Our Definition of Sustainable Seafood

We consider a species sustainable if its population is robust and healthy and if it is fished according to strict management techniques that are codified in place. We look to the Marine Stewardship Council and the Gulf of Maine Research Institute for research-backed approval of these fisheries’ sustainability. We support a sustainable livelihood for all who touch our seafood and pay a fair price for our catch that respects the labor of our fishermen and the quality shellfish they provide.


Skimming the Surface: A Guide to Our Sustainable Seafood Practices

A Deep Dive: Our Sustainable Seafood Practices

Lobster Sustainability (Maine)

Region of Origin: MSC Certified Maine Harbors

As a result of the following practices, Maine lobster landings have tripled over the last twenty years, and Maine lobster is certified sustainable by the Marine Stewardship Council.

· Maine has both minimum and maximum size restrictions for lobsters that can be caught. The size is determined by measuring the length of the carapace, the shell that covers the main body. Shorter than 3.5 inches and the lobster is too small; longer than 5 inches and the lobster is too big.

· Undersized lobsters are thrown back because they haven’t had a chance to reproduce yet; oversized lobster are thrown back because they can produce exponentially more eggs than smaller lobsters, meaning they contribute more to the population.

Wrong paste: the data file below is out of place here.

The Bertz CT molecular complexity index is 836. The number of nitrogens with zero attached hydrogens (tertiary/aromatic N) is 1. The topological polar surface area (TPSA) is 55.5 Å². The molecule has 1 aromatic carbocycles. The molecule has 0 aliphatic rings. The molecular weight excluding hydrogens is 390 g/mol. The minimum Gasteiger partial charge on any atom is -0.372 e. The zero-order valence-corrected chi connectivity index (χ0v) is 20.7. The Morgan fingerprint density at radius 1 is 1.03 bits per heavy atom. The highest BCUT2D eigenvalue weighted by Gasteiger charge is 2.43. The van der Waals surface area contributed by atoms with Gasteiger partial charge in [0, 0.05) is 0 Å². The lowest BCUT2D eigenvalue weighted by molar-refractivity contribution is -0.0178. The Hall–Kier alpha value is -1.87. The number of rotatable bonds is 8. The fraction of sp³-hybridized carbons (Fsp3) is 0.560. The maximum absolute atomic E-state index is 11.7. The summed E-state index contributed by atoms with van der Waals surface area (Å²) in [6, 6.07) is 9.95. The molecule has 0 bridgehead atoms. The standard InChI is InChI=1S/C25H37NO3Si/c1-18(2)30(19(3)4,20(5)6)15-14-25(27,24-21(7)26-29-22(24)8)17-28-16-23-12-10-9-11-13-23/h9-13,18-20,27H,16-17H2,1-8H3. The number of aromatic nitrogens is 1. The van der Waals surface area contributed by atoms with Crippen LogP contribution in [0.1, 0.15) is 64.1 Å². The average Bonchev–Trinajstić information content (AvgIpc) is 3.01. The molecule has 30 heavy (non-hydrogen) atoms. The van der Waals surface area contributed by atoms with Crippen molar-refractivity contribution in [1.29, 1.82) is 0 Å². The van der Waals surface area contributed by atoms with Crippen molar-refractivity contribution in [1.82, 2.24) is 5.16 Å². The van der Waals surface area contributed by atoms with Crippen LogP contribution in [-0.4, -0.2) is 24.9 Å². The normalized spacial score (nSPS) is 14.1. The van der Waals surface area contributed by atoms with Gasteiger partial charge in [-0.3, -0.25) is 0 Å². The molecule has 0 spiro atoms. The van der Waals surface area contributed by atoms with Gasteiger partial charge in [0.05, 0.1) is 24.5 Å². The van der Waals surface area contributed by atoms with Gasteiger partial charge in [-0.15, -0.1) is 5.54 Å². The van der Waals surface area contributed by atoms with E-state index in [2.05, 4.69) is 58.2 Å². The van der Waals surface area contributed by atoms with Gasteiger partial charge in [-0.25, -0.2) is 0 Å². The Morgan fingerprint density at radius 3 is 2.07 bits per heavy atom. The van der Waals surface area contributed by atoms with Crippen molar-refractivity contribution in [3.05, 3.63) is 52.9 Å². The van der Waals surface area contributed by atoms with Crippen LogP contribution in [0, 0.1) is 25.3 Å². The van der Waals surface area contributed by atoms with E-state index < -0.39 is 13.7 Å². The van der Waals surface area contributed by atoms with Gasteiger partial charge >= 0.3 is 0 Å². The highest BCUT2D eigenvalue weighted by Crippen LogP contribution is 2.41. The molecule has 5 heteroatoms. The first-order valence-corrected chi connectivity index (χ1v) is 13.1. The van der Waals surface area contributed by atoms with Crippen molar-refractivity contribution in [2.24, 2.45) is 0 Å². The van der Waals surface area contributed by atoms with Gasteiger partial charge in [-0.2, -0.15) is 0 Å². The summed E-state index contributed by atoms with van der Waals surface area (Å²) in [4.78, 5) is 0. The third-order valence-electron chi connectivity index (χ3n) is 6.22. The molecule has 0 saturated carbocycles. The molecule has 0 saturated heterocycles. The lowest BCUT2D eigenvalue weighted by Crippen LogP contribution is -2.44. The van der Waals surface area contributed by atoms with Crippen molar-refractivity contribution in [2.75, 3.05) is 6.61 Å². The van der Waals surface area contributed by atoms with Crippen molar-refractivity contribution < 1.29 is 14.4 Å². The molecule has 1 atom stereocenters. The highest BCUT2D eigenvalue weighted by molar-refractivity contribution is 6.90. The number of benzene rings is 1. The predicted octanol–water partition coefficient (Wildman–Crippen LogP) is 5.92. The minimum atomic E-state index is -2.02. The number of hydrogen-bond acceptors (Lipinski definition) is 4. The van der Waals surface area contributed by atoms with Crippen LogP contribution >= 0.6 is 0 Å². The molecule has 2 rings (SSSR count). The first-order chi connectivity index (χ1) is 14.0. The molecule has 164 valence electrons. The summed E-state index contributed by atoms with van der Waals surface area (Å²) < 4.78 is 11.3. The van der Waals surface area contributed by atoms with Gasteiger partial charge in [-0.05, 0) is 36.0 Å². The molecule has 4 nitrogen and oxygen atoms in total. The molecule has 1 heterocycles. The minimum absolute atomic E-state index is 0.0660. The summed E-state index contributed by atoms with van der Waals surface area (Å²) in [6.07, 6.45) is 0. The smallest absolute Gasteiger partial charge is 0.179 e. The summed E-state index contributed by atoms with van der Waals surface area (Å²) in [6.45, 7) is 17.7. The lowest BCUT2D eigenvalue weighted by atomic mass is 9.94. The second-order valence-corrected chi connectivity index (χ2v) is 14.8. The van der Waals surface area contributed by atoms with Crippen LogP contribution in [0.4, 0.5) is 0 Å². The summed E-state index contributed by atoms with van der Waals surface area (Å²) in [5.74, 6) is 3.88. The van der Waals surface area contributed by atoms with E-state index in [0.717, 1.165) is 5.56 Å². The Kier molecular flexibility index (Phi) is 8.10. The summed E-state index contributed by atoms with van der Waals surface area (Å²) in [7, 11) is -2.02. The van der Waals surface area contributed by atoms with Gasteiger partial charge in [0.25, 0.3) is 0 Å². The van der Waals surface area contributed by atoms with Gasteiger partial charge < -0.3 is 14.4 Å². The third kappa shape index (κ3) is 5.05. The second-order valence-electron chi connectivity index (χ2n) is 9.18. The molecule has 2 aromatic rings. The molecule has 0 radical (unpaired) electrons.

· Lobstermen throw back female lobsters bearing eggs, and put a v-notch in the lobsters’ tails. Then, if that lobster is ever caught again without eggs, it still cannot be kept, as it is marked as a fertile breeder.

· Lobster traps are required to have juvenile vents, so small lobsters can escape and not risk being killed by larger lobsters in the trap.

· Lobstermen are limited to a maximum of 800 lobster traps per commercial fisherman.

· Licenses for the Maine lobster fishery are closed, so no new lobstermen may start lobstering until others retire.

· Lobster licenses are tied to one individual and one boat, so the lobsterman must be on board at all times, keeping corporations from owning lobster fleets and ensuring that industry money stays in the coastal communities where lobstermen live and work.

Lobster Sustainability (Canada)

Region of Origin: MSC Certified Canadian Harbors

In contrast to Maine, each Canadian province is regulated slightly differently, but all fisheries we source from abide by the following rules. As a result of these practices, Canadian lobster is certified sustainable by the Marine Stewardship Council in the three provinces where we buy: New Brunswick, Nova Scotia, and Quebec.